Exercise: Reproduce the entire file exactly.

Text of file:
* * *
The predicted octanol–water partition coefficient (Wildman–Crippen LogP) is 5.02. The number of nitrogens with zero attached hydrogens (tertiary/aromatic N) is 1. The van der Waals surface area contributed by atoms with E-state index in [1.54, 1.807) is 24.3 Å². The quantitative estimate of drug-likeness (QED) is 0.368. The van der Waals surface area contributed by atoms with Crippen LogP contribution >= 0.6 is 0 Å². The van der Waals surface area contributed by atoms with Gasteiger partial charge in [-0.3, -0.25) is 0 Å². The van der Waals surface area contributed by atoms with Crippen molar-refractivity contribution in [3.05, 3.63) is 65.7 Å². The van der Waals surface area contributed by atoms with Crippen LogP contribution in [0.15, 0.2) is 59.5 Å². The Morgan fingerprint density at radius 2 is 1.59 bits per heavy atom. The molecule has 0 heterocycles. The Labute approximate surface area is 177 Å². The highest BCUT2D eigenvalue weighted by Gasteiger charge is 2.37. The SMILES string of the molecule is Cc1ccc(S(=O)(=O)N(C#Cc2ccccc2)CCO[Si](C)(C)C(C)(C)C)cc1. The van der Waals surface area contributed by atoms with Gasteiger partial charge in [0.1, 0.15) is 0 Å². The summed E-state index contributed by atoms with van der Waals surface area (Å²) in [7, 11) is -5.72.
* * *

The predicted octanol–water partition coefficient (Wildman–Crippen LogP) is 5.02. The number of nitrogens with zero attached hydrogens (tertiary/aromatic N) is 1. The van der Waals surface area contributed by atoms with E-state index in [1.54, 1.807) is 24.3 Å². The quantitative estimate of drug-likeness (QED) is 0.368. The van der Waals surface area contributed by atoms with Crippen LogP contribution >= 0.6 is 0 Å². The van der Waals surface area contributed by atoms with Gasteiger partial charge in [-0.3, -0.25) is 0 Å². The van der Waals surface area contributed by atoms with Crippen molar-refractivity contribution in [3.05, 3.63) is 65.7 Å². The van der Waals surface area contributed by atoms with Crippen LogP contribution in [0.15, 0.2) is 59.5 Å². The Morgan fingerprint density at radius 2 is 1.59 bits per heavy atom. The molecule has 0 heterocycles. The Labute approximate surface area is 177 Å². The highest BCUT2D eigenvalue weighted by Gasteiger charge is 2.37. The SMILES string of the molecule is Cc1ccc(S(=O)(=O)N(C#Cc2ccccc2)CCO[Si](C)(C)C(C)(C)C)cc1. The van der Waals surface area contributed by atoms with Gasteiger partial charge in [0.1, 0.15) is 0 Å². The summed E-state index contributed by atoms with van der Waals surface area (Å²) in [7, 11) is -5.72.